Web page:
Make it three for three, a record few pedigreed actors can boast, and Sabu was about to stretch his streak once more, this time following the Kordas to the United States to conquer another continent. Sabu tackled the role of Mowgli from Kipling's "The Jungle Book" working with animals once again though not quite so intimately as in his debut. Sabu, now 17, was a bit too old to project the same wide-eyed boyish wonder and, to my taste, "Jungle Book" (1942) lacks the vigor and dynamism of "Elephant Boy," settling for a more staid lavish look, but the Technicolor adventure is still an entertaining diversion that is pleasing to eyes tired of digital dimness.
"Jungle Book" turned out to be the peak for Sabu who never found his niche as an adult actor. He did, however, find a home in his new country and received the Distinguished Flying Cross for his service as a World War II tailgunner in the U.S. Army Air Forces. Aside from a smallish role in Powell and Pressburger's "Black Narcissus" (1947), he only appeared in a few low profile B-movies before he died from a heart attack at age 39 in 1963.
He left behind a unique legacy, and these films are indisputable evidence of the sparking charisma of a star that burned briefly but very brightly.
The films are all presented in their original 1.33:1 aspect ratios. "Elephant Boy" is in black-and-white and shows some damage, mostly in the form of vertical scratches, but it's modest and the B&W contrast is fairly strong throughout, making for an appealing presentation. "The Drum" and "Jungle Book" are both Technicolor films. We've gotten spoiled by Technicolor restorations from Criterion (and others) in recent years, and we have evidence that unrestored Technicolor films can be a bit too lackluster to give you a sense of how impressive they were when originally released in theaters. "Jungle Book" is brighter than "The Drum" but the colors don't exactly pop with the net result being that some scenes look a bit garish without really knocking your socks off with their richness. There's something unsatisfying about the tease of Technicolor that isn't presented in all its splendor, like being taken just halfway to a real spectacle. However, both transfers are still quite solid with surprisingly good image resolution for 70 year-old unrestored films.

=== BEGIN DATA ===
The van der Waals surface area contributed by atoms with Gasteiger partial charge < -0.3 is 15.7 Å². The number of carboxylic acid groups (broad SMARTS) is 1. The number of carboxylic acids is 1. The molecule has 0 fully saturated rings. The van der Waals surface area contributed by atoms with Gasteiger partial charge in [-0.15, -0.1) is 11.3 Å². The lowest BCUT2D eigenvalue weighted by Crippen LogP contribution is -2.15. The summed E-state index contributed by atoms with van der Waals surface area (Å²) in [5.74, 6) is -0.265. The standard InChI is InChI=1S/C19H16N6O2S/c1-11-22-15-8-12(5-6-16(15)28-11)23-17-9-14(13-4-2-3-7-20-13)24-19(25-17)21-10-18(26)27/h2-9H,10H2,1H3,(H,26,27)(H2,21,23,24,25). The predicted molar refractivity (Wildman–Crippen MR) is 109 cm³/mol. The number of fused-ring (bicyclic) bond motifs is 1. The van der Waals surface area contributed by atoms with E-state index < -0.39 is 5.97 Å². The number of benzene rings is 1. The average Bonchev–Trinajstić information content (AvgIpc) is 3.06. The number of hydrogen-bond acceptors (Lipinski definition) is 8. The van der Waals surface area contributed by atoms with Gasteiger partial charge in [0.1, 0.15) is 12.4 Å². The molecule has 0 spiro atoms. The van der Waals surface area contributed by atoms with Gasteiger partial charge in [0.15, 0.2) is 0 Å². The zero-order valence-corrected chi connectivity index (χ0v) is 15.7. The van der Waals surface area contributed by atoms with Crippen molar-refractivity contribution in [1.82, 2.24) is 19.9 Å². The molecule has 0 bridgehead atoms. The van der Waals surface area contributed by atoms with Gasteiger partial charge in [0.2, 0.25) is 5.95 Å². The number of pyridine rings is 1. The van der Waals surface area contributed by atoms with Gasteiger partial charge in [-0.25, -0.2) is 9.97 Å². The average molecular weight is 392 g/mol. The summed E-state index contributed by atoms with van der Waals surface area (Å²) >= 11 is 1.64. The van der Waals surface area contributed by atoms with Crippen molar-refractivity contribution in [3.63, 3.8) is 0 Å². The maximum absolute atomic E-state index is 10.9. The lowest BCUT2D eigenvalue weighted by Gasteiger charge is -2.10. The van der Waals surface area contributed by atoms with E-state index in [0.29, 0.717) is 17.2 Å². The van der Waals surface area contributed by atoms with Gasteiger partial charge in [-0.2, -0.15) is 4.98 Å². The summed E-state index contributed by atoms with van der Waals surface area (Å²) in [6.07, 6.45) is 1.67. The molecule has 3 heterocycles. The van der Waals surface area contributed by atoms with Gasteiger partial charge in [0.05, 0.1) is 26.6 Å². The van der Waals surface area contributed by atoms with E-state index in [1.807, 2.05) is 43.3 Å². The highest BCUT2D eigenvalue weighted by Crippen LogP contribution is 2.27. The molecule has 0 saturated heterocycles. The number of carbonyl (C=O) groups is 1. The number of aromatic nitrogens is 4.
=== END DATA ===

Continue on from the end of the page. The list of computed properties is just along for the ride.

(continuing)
The films are presented in Dolby Digital Mono. The audio isn't particularly dynamic but it's clearly mixed and relatively damage free with just a few moments where it drops out briefly. Optional English subtitles support the English audio.
As with most Eclipse titles, there are no extras. Each of the three discs has a page of liner notes written by Michael Koresky. The three slim discs are tucked into a thin cardboard sleeve.
"Sabu!" may seem like an eclectic choice for the Eclipse Collection, but that's what this line is all about. Along with the Criterion release of "Thief of Bagdad," audiences now have the core of the legend of Sabu available for home viewing, and it's a mighty enjoyable collection. All of the films are perfect for family viewing and hold interest for audiences of all ages.